Stone the crows, it has been a while, hasn’t it? Warmest Christmas greetings to all my good friends, outright enemies, and noncommittal acquaintances! Once again, despite the court orders, I am going to spend this wonderful holiday time to speak about some wonderful holiday entertainment fare. Oh, I know that you cannot contain your joy reading this any more than I can contain my joy writing about you reading this!
By the by, this list is not in any kind of order whatsoever. It isn’t a best to worst, or anything like. These are just Christmas-ish films that have gotten caught in my holiday entertainment dragnet over the years. There might be some TV specials thrown in there as well, so just be forewarned when the commercial interruptions pop in.
These posts will also contain random scattershot thoughts and points about these wonderful holiday movies. I find this way to be the easiest because not following a strict format allows me to be far lazier that usual. (As if that were possible!) The most I can promise is that I won’t be going over any of the films that honed in on the last time I did this.
But soft, let us repair to the wintry whimsical worlds of holiday fare! What is first on my menu of bringing unparalleled Christmas joy to not only those who can read, but also those who struggled to read my hackneyed schtick? Why, it is none other than some arbitrary views on an obscure TV special known as A Charlie Brown Christmas!*
*(Of course, the last time I whipped around taking some slices out of the holiday pie of Christmas films, I did talk a little about A Charlie Brown Christmas during my focus on How The Grinch Stole Christmas . While I might rehash these thoughts just a smidge, rest assured that if I knowingly steal concepts for this blog, I steal them from myself. Yes, you’re welcome. Also, you’re welcome again for my not making you scroll all the way to the bottom for this footnote. Hey, scrolling is tiring, I truly get it.)
I assume that like the 14.9 trillion people on the planet, you’ve already seen this show, so no spoiler alert nonsense on this one, folks. So, let’s get the best shiny aluminum tree we can find at the outdoor tree lot and get going with this!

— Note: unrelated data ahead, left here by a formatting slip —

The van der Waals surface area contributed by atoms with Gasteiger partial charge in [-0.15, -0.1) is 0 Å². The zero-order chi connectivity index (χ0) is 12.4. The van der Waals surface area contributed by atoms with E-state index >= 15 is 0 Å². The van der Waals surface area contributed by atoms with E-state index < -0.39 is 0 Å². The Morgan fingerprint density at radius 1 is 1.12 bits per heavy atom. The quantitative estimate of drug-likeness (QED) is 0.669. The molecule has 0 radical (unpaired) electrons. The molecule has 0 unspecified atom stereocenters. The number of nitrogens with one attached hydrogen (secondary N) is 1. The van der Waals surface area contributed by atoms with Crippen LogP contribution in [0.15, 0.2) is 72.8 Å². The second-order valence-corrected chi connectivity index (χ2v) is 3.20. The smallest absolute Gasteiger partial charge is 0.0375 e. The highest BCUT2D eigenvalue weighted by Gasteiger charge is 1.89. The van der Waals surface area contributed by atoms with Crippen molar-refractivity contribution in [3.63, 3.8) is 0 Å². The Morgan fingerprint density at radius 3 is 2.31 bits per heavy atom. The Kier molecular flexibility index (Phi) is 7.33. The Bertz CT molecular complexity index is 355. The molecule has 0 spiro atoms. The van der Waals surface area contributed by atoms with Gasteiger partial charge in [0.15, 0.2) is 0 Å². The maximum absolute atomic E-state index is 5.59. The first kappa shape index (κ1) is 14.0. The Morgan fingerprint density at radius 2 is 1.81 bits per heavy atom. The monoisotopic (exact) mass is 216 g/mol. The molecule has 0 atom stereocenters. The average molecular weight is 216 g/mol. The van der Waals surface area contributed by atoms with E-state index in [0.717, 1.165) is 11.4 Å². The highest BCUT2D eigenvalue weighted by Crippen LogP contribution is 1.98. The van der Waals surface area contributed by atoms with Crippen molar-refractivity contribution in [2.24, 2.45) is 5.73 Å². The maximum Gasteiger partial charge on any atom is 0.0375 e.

- This is the one, isn’t it, Peanuts fans? The king of the hill, A number 1, top of the heap. A Charlie Brown Christmas has transcended above all other Peanuts-related specials and films. Remarkable for a humble, not even 30-minute-long TV special that is over 50 years old. Especially when you take into account the kabillion hours of holiday product that the TV networks and film studios and cable stations and streaming services have relentlessly cranked out over the decades. One might love it, one might hate it, but one must admit to the incredible staying power of this special. (So, take that, Dean Martin’s Christmas at Sea World!)
- Charlie Brown is in a holiday funk to be sure. I think we can all relate to what he’s going through, mulling over the point of it all. The Christmas holiday can certainly be a rough ride for some. And keep in mind that this was years before having to deal with McCartney releasing “Wonderful Christmastime”, which is not just the worst Christmas tune, but might just be one of the worst things ever created by mankind. And that’s saying quite a lot I know. After all, McCartney has put some horrible non-Christmas related tunes too.
- Why is no one wondering how a dog can even ice skate, let alone ice skate proficiently? Or place award winning decorations on his doghouse? Or perfectly imitate a vulture or a penguin? Yes, I know it is a cartoon. I get that. But Peanuts ain’t Merrie Melodies, where anthropomorphizing is the rule of the day. Peanuts was always a bit more grounded, at least at this point. It would get a bit further afield with the later introductions of Woodstock and Snoopy’s cousins. At least Snoopy isn’t fighting Germans during The Great War or somehow concocting an entire Thanksgiving feast just yet, but the seeds are planted.
- Are we to just assume that these 7-year-old kids are putting on a Christmas play of their own accord, without any supervision whatsoever? There’s not even some acknowledgment that a teacher let them into the school auditorium after hours to do this. Shouldn’t that teacher be suspended in any case? “Here’s the keys, kids! The stage lights are over there and be sure not to plummet off the stage when rehearsing. Hey, lemme show one of you how to work the spotlight in case you’d like to have a sudden poignant moment to showcase later for whatever reason, okay?”
- For that matter, these kids have done this vague play in some way, shape, or form at even earlier Christmases! We know because Shermy has been typecast as a shepherd because every year it’s the same thing for him. (By the way, whatever happened to Shermy? He used to be a stalwart companion for Chuck in the early goings on in the Peanuts strip, but then Linus comes along and *poof*: no more Shermy. No matter how down we might get about Charlie Brown’s treatment at times, let us never forget how he apparently threw Shermy to the wolves just so he could hang with Linus all the time.)